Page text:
Theiler's disease (acute serum hepatitis) in a horse
Angelos, John A.
A 10-15 year old, about 450 kg, Standardbred mare, 38 days in foal, was hospitalized because of an acute onset of abnormal behavior. The mare was noticed to be off feed and within 24 hours began showing signs of a central nervous system (CNS) disturbance: circling, wall biting, and head pressing. On initial exam the mare had hypomotile gastrointestinal (GI) sounds, abrasions over the eyes and nose, a swollen muzzle, and slight icterus. Abnormal CNS findings were depression, head pressing, a slow menace, a slow direct pupillary light reflex, and an unsteady gait. A complete blood count (CBC) revealed hemoconcentration (PVC, 44%; normal: 31-43.7%) and a leukocytosis (23,700 cell/ul; normal: 5,500-12,000 cells/ul) with neutropilia (19,400 cells/ul; normal: 2,600-6,500 cells/ul), a slight left shift (900 band cells/ul; normal: 0 band cells/ul), and monocytosis (1,700 cells/ul: normal: 0-400 cells/ul). The plasma was moderately icteric. Serum biochemical analysis revealed hypochloremia (94 mEq/L; normal: 97-107 mEq/L), hyperglycemia (129 mg/dl; normal: 73-112 mg/dl), and increased aspartate aminotransferase (AST; 2135 U/L; normal: 193-509 U/L), gammaglutamyl transferase (GGT; 206 U/L; normal: 10-59 U/L), and total bilirubin (BR) (10.9 mg/dl; normal: 0.3-3-5 mg/dl). The mare had a metabolic acidosis (bicarbonate = 21 mEq/L; normal: 24-30 mEq/L). The mare originally referred to the teaching hospital as a rabies suspect, however, the elevated liver enzymes made a primary liver disease more likely, and fluid therapy to correct dehydration and to decrease possible cerebral edema was initiated. The mare was given intravenous (IV) lactated ringer’s solution (LRS) containing 20 mEq/L potassium chloride (KCl) at 3 L/hr. In addition, the mare received 500 g dimethyl sulfoxide in 4 liters of LRS containing 20 mEq/L KCl. Intravenous antibiotic therapy was initiated (15 g Tribrissen IV, q 12 h). The mare was offered hay and water, ad lib.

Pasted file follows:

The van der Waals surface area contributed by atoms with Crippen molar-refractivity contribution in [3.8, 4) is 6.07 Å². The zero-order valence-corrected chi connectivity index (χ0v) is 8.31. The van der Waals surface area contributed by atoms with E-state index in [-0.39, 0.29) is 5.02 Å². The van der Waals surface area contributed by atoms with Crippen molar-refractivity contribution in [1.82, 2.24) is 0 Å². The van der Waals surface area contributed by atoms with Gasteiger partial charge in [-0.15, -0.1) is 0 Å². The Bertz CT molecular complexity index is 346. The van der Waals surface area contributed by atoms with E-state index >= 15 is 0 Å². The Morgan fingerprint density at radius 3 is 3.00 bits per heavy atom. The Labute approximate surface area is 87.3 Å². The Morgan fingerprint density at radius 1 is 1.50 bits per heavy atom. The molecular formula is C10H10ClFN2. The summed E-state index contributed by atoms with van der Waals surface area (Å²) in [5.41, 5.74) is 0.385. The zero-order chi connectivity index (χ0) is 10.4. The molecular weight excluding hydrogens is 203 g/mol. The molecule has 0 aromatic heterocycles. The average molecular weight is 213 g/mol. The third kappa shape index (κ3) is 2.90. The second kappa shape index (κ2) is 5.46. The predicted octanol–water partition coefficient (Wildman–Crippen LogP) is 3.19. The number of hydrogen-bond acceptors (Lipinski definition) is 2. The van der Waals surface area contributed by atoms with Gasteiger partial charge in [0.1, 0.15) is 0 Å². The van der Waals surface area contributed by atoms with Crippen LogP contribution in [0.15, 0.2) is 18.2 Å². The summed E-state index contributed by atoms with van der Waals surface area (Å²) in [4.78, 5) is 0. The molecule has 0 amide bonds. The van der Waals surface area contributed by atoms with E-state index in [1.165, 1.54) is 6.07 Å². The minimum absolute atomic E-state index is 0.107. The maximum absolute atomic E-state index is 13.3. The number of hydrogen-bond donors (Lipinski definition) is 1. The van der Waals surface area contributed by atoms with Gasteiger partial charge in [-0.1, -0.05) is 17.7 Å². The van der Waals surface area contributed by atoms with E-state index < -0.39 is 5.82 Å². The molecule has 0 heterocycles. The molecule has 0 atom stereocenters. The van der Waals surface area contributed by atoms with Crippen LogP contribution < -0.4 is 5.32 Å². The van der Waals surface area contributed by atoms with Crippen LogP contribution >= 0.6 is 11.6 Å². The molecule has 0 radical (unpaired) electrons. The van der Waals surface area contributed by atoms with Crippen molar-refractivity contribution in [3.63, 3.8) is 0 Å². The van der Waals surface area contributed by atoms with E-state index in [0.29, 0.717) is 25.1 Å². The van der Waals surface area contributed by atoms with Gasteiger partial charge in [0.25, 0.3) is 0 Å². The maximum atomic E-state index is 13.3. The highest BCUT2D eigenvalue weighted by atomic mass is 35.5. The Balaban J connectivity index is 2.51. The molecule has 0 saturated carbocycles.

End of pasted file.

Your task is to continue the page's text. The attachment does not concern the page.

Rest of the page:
Senior seminar paperSeminar SF610.1 1992 no.9203
Horses -- Diseases -- Case studies